Where does nonbinary gender come from?
Nonbinary gender, and the related term genderqueer, emerged in the 1990s as part of growing movement within the broader LGBTQIA+ community to recognize gender identities beyond male and female. Initially this referred to anyone whose gender presentation didn’t conform to binary-gender standards, such as a woman who dresses in masculine attire. It has since shifted to focus on identity rather than on outward appearances, with an emphasis on the difference between presentation and identification. Nonbinary gender emerged as an alternative partly because of the history of the word queer being used as a slur.
Who uses nonbinary gender?
The word nonbinary and its variants are most often used within the LGBTQIA+ community when discussing gender identity. It’s best to use it only in reference to people who self-identify as nonbinary. Using the person’s preferred gender variant (e.g., using nonbinary to refer to someone who identifies as nonbinary rather than genderqueer) is considered a mark of respect.
Since this is an umbrella term, it’s common for people to refer to themselves as both nonbinary and another gender identity, such as agender or bigender. However, some people identify exclusively as nonbinary. Nonbinary gender is generally considered to belong to the transgender identity spectrum.
Nonbinary gender most often refers to the gender itself. A person with this identity is more commonly called nonbinary.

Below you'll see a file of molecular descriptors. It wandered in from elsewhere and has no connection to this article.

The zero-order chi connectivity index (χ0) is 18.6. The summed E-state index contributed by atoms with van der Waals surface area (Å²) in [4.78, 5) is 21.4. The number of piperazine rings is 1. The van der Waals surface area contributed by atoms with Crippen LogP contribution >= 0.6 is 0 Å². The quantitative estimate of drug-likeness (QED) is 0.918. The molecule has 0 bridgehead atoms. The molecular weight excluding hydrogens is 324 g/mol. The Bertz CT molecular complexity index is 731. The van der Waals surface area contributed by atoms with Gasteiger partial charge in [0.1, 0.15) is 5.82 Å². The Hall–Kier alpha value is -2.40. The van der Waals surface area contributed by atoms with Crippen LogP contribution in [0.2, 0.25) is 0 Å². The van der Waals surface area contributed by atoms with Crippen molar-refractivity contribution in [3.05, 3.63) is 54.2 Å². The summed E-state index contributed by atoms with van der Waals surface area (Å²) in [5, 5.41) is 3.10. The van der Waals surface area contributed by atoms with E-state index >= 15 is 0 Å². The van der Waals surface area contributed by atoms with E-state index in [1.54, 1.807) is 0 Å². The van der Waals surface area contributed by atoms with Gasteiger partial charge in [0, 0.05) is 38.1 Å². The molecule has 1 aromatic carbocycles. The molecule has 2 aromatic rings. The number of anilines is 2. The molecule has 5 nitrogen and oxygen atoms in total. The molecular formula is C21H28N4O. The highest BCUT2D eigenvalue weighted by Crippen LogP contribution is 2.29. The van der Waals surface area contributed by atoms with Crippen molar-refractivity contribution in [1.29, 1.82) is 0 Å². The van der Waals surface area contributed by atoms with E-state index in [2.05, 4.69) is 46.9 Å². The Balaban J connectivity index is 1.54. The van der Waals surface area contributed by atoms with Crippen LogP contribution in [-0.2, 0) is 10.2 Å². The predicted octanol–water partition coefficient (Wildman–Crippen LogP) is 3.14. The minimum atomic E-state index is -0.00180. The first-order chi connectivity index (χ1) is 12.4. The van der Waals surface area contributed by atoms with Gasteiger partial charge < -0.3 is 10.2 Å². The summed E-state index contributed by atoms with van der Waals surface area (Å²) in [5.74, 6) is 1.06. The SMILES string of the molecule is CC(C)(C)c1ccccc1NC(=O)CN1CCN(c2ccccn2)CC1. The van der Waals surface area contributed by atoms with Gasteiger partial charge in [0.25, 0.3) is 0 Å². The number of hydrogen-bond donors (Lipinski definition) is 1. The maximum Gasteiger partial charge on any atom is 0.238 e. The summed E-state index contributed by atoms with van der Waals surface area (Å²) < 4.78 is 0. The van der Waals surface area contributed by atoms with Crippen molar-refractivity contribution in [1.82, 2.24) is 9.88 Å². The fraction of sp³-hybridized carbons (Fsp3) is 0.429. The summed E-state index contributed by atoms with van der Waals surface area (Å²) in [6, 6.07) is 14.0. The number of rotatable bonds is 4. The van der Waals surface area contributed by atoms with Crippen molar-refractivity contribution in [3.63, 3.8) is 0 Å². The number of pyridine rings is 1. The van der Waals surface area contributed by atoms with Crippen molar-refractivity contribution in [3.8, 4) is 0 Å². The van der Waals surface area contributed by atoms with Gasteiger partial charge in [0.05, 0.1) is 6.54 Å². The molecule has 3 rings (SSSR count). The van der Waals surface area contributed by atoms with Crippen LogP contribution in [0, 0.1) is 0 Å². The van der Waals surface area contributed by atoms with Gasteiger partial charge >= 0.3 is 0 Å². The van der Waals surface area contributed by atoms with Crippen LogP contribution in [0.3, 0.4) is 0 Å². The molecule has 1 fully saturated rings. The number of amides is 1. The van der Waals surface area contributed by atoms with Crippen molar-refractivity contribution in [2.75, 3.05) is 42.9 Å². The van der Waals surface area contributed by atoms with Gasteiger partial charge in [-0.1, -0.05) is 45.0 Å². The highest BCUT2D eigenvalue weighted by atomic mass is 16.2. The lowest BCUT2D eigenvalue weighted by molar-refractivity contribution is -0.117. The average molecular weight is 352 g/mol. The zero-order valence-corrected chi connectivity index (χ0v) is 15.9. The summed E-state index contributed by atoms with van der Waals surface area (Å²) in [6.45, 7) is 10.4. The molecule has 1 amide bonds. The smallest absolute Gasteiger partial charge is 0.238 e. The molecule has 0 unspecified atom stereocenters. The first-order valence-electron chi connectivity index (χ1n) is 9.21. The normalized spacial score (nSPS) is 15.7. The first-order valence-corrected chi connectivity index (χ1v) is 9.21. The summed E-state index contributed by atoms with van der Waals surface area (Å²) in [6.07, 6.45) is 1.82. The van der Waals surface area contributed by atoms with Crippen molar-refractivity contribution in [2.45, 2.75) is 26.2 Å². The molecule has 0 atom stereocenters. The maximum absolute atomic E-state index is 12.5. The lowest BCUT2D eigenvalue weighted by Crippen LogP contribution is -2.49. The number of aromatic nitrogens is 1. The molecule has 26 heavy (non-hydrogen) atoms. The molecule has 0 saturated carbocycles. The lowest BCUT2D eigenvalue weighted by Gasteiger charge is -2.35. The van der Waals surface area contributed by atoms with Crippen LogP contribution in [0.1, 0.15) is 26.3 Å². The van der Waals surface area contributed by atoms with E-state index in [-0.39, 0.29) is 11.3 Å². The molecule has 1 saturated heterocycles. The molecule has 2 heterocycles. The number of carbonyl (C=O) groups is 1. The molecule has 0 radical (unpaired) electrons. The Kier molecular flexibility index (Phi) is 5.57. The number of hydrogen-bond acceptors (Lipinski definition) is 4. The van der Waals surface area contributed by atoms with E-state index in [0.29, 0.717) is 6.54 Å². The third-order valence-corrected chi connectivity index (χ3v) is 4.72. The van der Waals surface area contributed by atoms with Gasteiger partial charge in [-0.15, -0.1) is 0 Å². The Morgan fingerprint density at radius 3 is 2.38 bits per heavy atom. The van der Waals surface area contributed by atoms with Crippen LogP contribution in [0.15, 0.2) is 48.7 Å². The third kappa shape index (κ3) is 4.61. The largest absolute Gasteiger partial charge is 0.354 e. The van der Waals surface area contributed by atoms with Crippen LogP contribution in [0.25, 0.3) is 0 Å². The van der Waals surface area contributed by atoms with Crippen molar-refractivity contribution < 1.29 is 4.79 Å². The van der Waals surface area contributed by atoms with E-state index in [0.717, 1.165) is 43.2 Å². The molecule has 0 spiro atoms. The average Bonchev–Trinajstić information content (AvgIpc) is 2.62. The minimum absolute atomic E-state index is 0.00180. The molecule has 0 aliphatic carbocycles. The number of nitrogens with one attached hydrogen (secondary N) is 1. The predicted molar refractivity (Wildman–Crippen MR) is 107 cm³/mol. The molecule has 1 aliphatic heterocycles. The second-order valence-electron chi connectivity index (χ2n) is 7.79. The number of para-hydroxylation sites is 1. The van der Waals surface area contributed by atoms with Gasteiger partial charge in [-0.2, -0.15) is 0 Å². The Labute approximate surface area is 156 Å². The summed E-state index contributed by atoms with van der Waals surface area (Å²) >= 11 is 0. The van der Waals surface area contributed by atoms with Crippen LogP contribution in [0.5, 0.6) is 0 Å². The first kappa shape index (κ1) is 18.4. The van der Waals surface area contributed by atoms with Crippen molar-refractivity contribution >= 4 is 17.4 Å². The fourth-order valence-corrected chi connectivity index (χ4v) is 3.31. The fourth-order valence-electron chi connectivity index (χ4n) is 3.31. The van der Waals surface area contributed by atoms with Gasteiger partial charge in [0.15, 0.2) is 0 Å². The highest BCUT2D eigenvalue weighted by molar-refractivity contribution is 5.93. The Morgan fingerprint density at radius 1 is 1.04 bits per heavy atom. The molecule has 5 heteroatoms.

Nonbinary gender identities are not the same as intersex identities. While an intersex person may identify as nonbinary, intersex refers to sex characteristics that are outside what is considered the standard range for male and female bodies. Nonbinary gender refers to gender identity and is unrelated to a person’s physical characteristics.
I asked my tutor if he agrees that nonbinary gender is a thing and he said ‘absolutely, people can be what they want’ Fully respect the guy
abi @h_iatt, March, 2017
Then a few years ago, I saw a video from Verity Ritchie, one of my favorite YouTubers, who described their non-binary gender identity as ‘being both a boy and a girl at the same time.’
Trav Mamone, Everyday Feminism, February, 2017
Asia Kate Dillon, who plays the role of Taylor on the hit drama ‘Billions,’ stopped by ‘Ellen’ on Monday to discuss being the first non-binary gender actor to be on a mainstream TV show.
Jordan Appugliesi, ET Canada, March, 2017